And it occurred to me how perfectly timed that live album was. If they did a live album one tour sooner they'd have missed all the big Breakfast In America hits, if they did it one tour later they'd get a show from a band on the verge of breaking up with a set promoting one of their weaker albums.
So I was thinking about what other acts put out live albums at just the right moment.
Deep Purple's Made in Japan is a perfect example of a well timed live album. The band is at their peak in their best lineup but they hadn't yet made "Who Do We Think We Are" either so there's none of the weaker tracks on there dragging the set down.
Rush's first seveal live albums are really well timed. The first one captures their early era pretty much as well as it ever could be. the 2nd one is right before they went all in on the synths showing their prog side at its best. plus since the 1st one comes right before A Farewell To Kings and the 2nd one is far enough away from it we're spared a live version of "Cygnus X-1".
I'd put forth that several classic live records just ever so slightly miss the mark.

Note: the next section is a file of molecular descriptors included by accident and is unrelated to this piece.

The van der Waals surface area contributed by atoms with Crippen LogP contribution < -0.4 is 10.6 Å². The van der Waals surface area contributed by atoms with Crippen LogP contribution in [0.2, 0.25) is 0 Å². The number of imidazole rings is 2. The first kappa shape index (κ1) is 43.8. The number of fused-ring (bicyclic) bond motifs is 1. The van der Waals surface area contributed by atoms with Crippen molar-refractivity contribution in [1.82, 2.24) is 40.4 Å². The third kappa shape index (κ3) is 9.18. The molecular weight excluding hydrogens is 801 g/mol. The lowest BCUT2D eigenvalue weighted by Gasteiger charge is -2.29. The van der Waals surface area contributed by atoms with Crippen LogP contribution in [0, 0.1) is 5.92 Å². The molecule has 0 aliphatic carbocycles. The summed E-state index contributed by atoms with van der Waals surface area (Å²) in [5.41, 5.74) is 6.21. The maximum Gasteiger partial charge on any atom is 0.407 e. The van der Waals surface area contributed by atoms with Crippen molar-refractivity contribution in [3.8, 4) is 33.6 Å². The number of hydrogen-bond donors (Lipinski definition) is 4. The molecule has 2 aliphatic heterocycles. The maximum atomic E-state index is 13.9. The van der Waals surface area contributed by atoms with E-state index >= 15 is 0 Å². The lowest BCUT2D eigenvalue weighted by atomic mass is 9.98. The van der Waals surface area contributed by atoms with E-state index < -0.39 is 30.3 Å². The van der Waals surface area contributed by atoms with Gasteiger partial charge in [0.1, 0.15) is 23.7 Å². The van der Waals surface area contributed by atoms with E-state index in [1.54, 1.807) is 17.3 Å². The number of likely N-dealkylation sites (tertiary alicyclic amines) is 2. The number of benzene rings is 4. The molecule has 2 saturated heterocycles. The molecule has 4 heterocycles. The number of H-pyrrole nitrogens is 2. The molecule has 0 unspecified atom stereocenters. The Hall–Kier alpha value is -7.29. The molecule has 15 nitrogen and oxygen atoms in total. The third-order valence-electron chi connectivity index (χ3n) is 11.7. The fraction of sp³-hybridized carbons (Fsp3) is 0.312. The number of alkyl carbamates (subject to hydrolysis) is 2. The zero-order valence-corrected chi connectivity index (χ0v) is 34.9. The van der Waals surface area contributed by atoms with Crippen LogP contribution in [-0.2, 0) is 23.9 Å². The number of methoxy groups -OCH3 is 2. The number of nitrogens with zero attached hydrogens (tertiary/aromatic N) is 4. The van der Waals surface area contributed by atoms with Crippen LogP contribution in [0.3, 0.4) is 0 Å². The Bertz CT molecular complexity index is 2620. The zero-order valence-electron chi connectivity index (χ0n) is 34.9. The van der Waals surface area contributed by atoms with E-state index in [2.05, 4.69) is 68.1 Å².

Yessongs for instance was well timed in regards to the point in the band's career, but lineup-wise it just missed out on being a full live album with both Bruford and Wakeman. The Fragile tour would have been the ideal timing IMO.
Genesis Live is a similar case. It's the right lineup in their prime, but the Selling England tour would have been the ideal time for their show to be recorded as far as the setlist goes. Of course that was rectified with archival releases.
On the other hand with Genesis I'd say that Seconds Out was pretty well timed giving us a good representation of the shortlived Collins-led prog years right before they lost Hackett. The Trick tour might have been better choice than the Wind tour, but there's only one Wind song anyway so that didn't make much of a difference.
What do you guys think?